The isotope ratios within the different planets are sufficiently distinctive from each other, but there are other bodies that can fall on the same line with the same isotope ratios, here's an example graph of Oxygen isotope ratios: http://www.saharamet.com/meteorite/gallery/cut872.html (see graph 2)
For example, the Enstatite Chondrites (E-Chondrites) have Oxygen isotope ratios very similar to those of the Earth and Moon, but this doesn't mean that they came from either of those bodies or that the impactor that made the Moon was an E-Chondrite. It just means that either they came from the same chemical resevoir or from a chemical resevoir similar to that from which the Earth formed.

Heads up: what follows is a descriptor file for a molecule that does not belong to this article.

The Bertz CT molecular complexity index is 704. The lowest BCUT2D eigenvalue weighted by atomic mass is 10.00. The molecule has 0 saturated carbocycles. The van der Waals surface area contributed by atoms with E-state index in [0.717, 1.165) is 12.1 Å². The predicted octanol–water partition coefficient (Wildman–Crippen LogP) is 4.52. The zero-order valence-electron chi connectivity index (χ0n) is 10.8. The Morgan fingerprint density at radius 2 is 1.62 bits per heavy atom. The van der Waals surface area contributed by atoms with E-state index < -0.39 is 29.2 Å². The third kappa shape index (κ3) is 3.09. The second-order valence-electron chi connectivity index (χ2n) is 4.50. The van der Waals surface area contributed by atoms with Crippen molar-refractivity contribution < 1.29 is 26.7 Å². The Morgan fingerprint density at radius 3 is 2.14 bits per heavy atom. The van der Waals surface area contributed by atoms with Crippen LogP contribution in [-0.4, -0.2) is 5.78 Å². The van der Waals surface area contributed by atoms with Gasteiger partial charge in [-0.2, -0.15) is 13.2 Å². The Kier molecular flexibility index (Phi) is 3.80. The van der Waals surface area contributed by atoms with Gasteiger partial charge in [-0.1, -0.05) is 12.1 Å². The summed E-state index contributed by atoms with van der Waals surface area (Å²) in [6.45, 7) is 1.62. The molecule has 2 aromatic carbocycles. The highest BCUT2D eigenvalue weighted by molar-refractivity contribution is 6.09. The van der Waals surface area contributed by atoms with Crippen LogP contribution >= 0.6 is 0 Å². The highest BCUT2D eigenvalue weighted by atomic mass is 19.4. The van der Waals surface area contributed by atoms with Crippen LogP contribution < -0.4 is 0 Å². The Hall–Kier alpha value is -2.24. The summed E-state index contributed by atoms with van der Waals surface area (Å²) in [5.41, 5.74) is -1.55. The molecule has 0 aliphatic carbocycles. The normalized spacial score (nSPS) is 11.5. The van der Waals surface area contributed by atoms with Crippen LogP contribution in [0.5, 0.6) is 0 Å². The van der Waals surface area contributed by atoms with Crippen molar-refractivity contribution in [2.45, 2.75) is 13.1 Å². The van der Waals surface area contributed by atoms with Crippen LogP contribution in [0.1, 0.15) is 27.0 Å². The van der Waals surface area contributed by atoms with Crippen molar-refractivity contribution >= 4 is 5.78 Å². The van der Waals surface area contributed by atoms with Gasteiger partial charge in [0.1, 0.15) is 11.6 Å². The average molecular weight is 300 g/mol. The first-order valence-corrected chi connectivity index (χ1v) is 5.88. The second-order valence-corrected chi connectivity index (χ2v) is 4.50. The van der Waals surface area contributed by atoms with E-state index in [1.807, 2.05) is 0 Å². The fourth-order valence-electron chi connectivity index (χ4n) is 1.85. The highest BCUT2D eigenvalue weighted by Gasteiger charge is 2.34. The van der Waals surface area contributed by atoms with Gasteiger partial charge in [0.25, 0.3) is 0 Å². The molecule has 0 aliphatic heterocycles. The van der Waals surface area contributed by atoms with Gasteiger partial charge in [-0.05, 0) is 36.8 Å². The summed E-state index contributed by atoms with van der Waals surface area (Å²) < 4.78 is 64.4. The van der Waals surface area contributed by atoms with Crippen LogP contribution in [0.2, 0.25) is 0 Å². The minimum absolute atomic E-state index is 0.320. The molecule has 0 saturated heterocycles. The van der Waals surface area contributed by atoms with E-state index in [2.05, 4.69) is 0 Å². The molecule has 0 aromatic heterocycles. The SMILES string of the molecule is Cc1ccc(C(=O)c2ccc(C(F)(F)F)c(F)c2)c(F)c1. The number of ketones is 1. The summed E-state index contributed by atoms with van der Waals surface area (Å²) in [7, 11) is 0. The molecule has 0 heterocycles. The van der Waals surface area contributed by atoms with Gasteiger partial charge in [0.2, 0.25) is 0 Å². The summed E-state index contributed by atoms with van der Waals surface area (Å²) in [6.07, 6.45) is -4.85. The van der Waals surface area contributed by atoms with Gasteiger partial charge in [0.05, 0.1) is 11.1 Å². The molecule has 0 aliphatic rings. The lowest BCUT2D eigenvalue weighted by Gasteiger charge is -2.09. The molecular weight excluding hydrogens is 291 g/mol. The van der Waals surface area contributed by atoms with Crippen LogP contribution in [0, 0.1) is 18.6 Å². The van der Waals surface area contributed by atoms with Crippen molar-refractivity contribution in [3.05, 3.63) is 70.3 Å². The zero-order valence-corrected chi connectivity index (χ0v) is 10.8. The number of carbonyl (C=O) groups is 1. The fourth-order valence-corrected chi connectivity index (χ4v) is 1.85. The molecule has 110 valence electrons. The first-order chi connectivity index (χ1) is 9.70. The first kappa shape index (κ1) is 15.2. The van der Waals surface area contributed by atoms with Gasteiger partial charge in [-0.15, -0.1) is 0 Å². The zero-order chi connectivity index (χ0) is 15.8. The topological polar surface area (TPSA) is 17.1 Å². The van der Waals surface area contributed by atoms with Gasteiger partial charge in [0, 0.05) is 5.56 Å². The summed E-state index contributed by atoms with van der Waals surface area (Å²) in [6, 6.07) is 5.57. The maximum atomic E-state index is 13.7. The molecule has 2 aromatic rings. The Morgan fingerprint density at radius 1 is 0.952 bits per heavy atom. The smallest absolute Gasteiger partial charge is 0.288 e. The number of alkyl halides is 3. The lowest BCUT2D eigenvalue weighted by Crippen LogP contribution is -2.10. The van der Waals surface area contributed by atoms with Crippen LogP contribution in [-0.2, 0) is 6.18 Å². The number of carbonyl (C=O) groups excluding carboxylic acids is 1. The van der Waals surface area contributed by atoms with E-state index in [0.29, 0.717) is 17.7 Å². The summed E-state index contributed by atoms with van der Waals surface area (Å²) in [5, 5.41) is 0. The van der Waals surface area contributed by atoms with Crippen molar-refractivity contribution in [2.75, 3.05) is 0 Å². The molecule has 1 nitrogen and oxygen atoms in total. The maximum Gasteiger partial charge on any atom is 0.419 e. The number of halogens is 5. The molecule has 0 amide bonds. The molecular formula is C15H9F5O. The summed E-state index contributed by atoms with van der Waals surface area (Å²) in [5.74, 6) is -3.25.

It is sufficient evidence for the general public, but not meteoriticists. Scientists strive for 100% certainty, but sometimes have to settle for 95%, most of the time much less...
If you take a class on meteorites you would probably learn far more than you want to know ;)
Mike Gerszewski Univ. of North Dakota Space Studies Graduate Assistant